Colorado faces less impact from warmer winters
GRAND JUNCTION, Colo. (KKCO) - Winter in the United States is getting warmer. Climate data show that every region from the Rocky Mountains to the east coast has warmed by an average of one to four degrees since 1970.
However, part of Colorado is showing the least amount of winter change. New data published by the Colorado Climate Center shows that, overall, winter on the Front Range has not significantly changed over the last 40 years— just a half a degree warmer.
St. Louis, MO, has seen an almost six degree increase in winter temperatures.
State Climatologist Russ Schumacher says that the Front Range sees an extremely cold winter just often enough to offset warming trends. “We know that living in Colorado, we are prone to big variations in the weather and that’s just a natural part of our geography and our climate here,” said Schumacher.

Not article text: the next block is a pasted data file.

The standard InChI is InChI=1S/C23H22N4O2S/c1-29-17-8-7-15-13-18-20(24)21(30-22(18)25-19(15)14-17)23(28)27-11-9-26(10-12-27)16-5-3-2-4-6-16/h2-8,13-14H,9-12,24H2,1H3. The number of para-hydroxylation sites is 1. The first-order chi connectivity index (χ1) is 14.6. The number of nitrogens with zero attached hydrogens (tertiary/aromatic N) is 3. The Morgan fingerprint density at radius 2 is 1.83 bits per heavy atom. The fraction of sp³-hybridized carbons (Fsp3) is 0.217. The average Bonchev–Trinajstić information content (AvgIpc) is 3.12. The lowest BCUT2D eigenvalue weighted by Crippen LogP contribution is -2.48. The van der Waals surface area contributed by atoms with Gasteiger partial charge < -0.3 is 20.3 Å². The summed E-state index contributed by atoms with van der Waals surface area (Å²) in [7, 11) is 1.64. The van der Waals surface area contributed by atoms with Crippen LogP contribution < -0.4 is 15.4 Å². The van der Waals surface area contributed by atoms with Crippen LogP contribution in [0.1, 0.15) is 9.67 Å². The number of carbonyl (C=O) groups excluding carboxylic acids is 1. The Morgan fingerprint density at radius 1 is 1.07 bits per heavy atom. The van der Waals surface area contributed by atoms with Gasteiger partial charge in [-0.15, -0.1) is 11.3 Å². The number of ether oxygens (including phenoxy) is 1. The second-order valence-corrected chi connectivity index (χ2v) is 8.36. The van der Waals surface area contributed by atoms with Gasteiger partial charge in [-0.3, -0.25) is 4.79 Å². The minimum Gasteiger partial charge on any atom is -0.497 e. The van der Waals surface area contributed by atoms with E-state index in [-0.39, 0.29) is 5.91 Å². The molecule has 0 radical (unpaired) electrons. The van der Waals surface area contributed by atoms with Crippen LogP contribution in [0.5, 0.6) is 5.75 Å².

Schumacher says that the offset is mostly because weather patterns that alter the jet stream have more of an impact on the Front Range during the winter months than they do any other time of year.
But, Schumacher says that the Front Range is still warming annually due to dramatic temperature increases in the summer and fall. Climate change is expected to continue those trends.
“As we put heat into the Earth’s system, it’s going to continue to get warmer. Now, how that plays out year to year can be very complicated but say decade to decade, that’s where there’s very high confidence that the trend is going to continue to go upward.
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